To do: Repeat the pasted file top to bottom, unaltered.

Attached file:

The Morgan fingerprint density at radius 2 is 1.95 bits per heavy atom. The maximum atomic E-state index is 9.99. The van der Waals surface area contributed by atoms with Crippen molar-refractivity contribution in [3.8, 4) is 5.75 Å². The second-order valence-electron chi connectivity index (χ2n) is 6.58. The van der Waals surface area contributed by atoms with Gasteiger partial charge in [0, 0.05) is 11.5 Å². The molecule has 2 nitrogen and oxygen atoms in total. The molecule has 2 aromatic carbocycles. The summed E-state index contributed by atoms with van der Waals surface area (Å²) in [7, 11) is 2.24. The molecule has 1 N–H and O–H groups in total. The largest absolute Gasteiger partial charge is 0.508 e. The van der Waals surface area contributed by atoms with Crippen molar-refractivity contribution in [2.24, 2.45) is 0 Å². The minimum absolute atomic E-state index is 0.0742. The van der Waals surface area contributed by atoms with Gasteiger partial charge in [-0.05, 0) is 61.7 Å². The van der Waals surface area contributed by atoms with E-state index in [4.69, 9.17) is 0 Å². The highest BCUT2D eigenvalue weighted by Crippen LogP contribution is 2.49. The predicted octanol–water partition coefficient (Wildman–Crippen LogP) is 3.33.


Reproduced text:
The Morgan fingerprint density at radius 2 is 1.95 bits per heavy atom. The maximum atomic E-state index is 9.99. The van der Waals surface area contributed by atoms with Crippen molar-refractivity contribution in [3.8, 4) is 5.75 Å². The second-order valence-electron chi connectivity index (χ2n) is 6.58. The van der Waals surface area contributed by atoms with Gasteiger partial charge in [0, 0.05) is 11.5 Å². The molecule has 2 nitrogen and oxygen atoms in total. The molecule has 2 aromatic carbocycles. The summed E-state index contributed by atoms with van der Waals surface area (Å²) in [7, 11) is 2.24. The molecule has 1 N–H and O–H groups in total. The largest absolute Gasteiger partial charge is 0.508 e. The van der Waals surface area contributed by atoms with Crippen molar-refractivity contribution in [2.24, 2.45) is 0 Å². The minimum absolute atomic E-state index is 0.0742. The van der Waals surface area contributed by atoms with Gasteiger partial charge in [-0.05, 0) is 61.7 Å². The van der Waals surface area contributed by atoms with E-state index in [4.69, 9.17) is 0 Å². The highest BCUT2D eigenvalue weighted by Crippen LogP contribution is 2.49. The predicted octanol–water partition coefficient (Wildman–Crippen LogP) is 3.33.